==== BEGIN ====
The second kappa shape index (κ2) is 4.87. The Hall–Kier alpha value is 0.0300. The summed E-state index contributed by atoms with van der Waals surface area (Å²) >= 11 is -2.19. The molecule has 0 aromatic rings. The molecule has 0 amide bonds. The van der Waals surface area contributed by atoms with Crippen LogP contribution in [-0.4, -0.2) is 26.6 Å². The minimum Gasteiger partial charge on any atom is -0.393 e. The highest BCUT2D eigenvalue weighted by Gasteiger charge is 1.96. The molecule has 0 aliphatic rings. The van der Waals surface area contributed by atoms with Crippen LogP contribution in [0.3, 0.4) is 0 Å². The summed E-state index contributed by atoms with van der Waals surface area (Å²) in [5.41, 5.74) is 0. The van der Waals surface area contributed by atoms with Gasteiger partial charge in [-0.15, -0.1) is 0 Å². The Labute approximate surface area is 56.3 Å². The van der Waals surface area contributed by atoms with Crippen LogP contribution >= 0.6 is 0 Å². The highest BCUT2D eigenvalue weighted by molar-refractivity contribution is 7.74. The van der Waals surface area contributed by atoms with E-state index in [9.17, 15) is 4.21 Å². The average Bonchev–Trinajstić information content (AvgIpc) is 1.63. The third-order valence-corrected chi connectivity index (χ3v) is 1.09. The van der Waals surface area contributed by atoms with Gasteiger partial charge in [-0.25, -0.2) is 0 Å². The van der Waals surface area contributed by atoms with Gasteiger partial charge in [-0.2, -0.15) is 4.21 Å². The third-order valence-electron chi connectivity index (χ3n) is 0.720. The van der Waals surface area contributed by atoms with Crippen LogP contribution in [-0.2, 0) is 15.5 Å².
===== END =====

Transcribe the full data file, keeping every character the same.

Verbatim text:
The second kappa shape index (κ2) is 4.87. The Hall–Kier alpha value is 0.0300. The summed E-state index contributed by atoms with van der Waals surface area (Å²) >= 11 is -2.19. The molecule has 0 aromatic rings. The molecule has 0 amide bonds. The van der Waals surface area contributed by atoms with Crippen LogP contribution in [-0.4, -0.2) is 26.6 Å². The minimum Gasteiger partial charge on any atom is -0.393 e. The highest BCUT2D eigenvalue weighted by Gasteiger charge is 1.96. The molecule has 0 aliphatic rings. The van der Waals surface area contributed by atoms with Crippen LogP contribution in [0.3, 0.4) is 0 Å². The summed E-state index contributed by atoms with van der Waals surface area (Å²) in [5.41, 5.74) is 0. The van der Waals surface area contributed by atoms with Gasteiger partial charge in [-0.15, -0.1) is 0 Å². The Labute approximate surface area is 56.3 Å². The van der Waals surface area contributed by atoms with Crippen LogP contribution >= 0.6 is 0 Å². The highest BCUT2D eigenvalue weighted by molar-refractivity contribution is 7.74. The van der Waals surface area contributed by atoms with E-state index in [9.17, 15) is 4.21 Å². The average Bonchev–Trinajstić information content (AvgIpc) is 1.63. The third-order valence-corrected chi connectivity index (χ3v) is 1.09. The van der Waals surface area contributed by atoms with Gasteiger partial charge in [-0.25, -0.2) is 0 Å². The van der Waals surface area contributed by atoms with Gasteiger partial charge in [-0.2, -0.15) is 4.21 Å². The third-order valence-electron chi connectivity index (χ3n) is 0.720. The van der Waals surface area contributed by atoms with Crippen LogP contribution in [-0.2, 0) is 15.5 Å².